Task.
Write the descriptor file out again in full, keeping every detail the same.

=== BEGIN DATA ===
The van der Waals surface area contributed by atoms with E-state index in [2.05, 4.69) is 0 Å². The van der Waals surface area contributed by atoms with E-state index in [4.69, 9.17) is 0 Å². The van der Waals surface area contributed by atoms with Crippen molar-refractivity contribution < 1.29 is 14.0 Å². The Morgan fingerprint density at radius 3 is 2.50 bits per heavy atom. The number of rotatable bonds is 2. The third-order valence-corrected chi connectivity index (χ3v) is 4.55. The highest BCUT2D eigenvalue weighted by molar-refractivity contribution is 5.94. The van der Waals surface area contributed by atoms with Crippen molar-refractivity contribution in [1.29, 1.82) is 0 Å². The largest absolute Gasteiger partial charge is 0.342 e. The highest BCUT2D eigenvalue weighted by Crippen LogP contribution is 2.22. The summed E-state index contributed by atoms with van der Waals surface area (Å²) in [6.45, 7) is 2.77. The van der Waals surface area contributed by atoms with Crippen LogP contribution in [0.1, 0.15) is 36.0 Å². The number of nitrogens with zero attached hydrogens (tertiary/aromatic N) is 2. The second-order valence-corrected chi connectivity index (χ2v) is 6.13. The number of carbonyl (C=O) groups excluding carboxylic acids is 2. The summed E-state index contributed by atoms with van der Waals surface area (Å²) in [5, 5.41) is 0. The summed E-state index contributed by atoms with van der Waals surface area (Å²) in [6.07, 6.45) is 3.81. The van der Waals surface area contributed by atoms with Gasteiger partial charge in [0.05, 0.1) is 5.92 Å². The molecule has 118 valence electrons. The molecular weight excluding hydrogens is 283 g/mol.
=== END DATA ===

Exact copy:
The van der Waals surface area contributed by atoms with E-state index in [2.05, 4.69) is 0 Å². The van der Waals surface area contributed by atoms with E-state index in [4.69, 9.17) is 0 Å². The van der Waals surface area contributed by atoms with Crippen molar-refractivity contribution < 1.29 is 14.0 Å². The Morgan fingerprint density at radius 3 is 2.50 bits per heavy atom. The number of rotatable bonds is 2. The third-order valence-corrected chi connectivity index (χ3v) is 4.55. The highest BCUT2D eigenvalue weighted by molar-refractivity contribution is 5.94. The van der Waals surface area contributed by atoms with Crippen molar-refractivity contribution in [1.29, 1.82) is 0 Å². The largest absolute Gasteiger partial charge is 0.342 e. The highest BCUT2D eigenvalue weighted by Crippen LogP contribution is 2.22. The summed E-state index contributed by atoms with van der Waals surface area (Å²) in [6.45, 7) is 2.77. The van der Waals surface area contributed by atoms with Crippen LogP contribution in [0.1, 0.15) is 36.0 Å². The number of nitrogens with zero attached hydrogens (tertiary/aromatic N) is 2. The second-order valence-corrected chi connectivity index (χ2v) is 6.13. The number of carbonyl (C=O) groups excluding carboxylic acids is 2. The summed E-state index contributed by atoms with van der Waals surface area (Å²) in [5, 5.41) is 0. The summed E-state index contributed by atoms with van der Waals surface area (Å²) in [6.07, 6.45) is 3.81. The van der Waals surface area contributed by atoms with Gasteiger partial charge in [0.05, 0.1) is 5.92 Å². The molecule has 118 valence electrons. The molecular weight excluding hydrogens is 283 g/mol.